Ran into this problem with the blog:
As previously noted, I moved my WordPress install from a subdirectory to the root of my Web site. I tried the “Giving WordPress Its Own Directory” method, but I didn’t trust it, so I decided to go ahead with a physical move of the software to root.
As a result, all permalinks to the 200+ articles in this blog became broken, since the subdirectory /blog/ was part of the permanent path root. This was bad, because Google has all those old links wrong, and so does my YOURLS install.
So, I needed a fix, stat. Thankfully, Apache has the mod_alias module, which does a better job of rewriting URLs from subdirectories to root directory than mod_rewrite does.
I specifically used the RewritePermanent directive, which allows one to specify part of a URL string, and to where URLs containing that string should be directed. In my case, I wanted to direct all URLs that contained the /blog/ subdirectory to the root of my site. Thus:
<IfModule mod_alias.c> RedirectPermanent /blog/ https://www.dougv.com/ </IfModule>
The first argument after RedirectPermanent is the part of the URL you want removed. The second argument is the URL to which you want found URLs redirected.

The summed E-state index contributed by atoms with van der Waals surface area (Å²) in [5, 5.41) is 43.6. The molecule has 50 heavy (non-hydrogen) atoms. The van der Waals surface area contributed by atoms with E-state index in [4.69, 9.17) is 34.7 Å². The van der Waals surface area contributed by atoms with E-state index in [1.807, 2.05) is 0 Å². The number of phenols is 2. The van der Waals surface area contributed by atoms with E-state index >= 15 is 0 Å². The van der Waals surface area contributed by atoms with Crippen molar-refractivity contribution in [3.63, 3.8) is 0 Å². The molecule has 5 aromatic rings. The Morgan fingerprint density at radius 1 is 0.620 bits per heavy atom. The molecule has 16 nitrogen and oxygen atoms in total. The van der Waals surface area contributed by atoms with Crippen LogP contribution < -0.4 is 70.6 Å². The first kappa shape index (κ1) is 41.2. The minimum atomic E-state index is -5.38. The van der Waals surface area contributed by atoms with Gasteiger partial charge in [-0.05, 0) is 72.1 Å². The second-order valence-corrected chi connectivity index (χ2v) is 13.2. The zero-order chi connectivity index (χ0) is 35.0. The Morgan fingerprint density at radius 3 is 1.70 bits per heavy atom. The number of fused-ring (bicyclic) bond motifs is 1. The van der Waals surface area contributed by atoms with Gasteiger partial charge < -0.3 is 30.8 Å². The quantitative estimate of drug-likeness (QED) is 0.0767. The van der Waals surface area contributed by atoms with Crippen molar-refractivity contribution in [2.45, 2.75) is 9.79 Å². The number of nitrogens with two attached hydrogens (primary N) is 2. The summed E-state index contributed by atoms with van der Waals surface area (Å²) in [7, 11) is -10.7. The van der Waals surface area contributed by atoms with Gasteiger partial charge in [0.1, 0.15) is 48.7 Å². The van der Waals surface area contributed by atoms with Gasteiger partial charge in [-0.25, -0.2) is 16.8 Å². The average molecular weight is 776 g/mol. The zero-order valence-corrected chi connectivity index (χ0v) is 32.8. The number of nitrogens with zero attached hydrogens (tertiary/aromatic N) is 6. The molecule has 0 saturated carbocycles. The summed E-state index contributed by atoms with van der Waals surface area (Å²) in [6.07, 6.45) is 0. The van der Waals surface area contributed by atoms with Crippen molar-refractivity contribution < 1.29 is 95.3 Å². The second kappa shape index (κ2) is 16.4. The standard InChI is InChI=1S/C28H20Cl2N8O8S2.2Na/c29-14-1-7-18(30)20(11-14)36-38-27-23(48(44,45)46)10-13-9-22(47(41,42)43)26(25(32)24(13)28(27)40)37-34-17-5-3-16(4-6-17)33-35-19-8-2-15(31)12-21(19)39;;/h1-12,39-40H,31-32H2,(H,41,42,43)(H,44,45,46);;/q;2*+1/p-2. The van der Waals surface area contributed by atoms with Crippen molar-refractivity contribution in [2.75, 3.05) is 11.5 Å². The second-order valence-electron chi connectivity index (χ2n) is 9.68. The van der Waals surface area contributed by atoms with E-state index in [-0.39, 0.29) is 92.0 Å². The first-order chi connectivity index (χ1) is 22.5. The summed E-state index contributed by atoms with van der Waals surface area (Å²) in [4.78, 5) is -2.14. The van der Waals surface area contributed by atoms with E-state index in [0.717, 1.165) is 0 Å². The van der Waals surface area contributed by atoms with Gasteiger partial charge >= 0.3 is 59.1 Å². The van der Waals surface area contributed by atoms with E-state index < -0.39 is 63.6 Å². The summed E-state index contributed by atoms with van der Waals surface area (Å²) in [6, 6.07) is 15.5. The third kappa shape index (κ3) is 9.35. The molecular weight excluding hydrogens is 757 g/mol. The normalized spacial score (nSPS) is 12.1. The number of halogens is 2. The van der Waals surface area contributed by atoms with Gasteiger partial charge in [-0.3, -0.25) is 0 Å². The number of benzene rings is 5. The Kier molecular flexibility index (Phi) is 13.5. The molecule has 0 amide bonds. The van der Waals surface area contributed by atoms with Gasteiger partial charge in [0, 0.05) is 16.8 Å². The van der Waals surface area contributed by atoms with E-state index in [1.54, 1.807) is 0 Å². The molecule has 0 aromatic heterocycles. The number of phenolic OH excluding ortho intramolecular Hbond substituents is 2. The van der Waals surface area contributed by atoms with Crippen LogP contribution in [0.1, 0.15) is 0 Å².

This works far better for me than the handful of mod_rewrite rules I tried to accomplish the same basic task.
Your Web server must have mod_alias installed for this to work. Most shared Web hosts will have installed mod_alias, but some might not, or might only enable it for selected domains, as a lot of rewrites and aliases can cause trouble with search engine rankings. Check with your Web service provider.
A hat tip to julianmatz at experts-exchange.com for the tip. All links in this post on delicious: http://www.delicious.com/dougvdotcom/correcting-permalinks-after-moving-content-from-a-subdirectory-to-root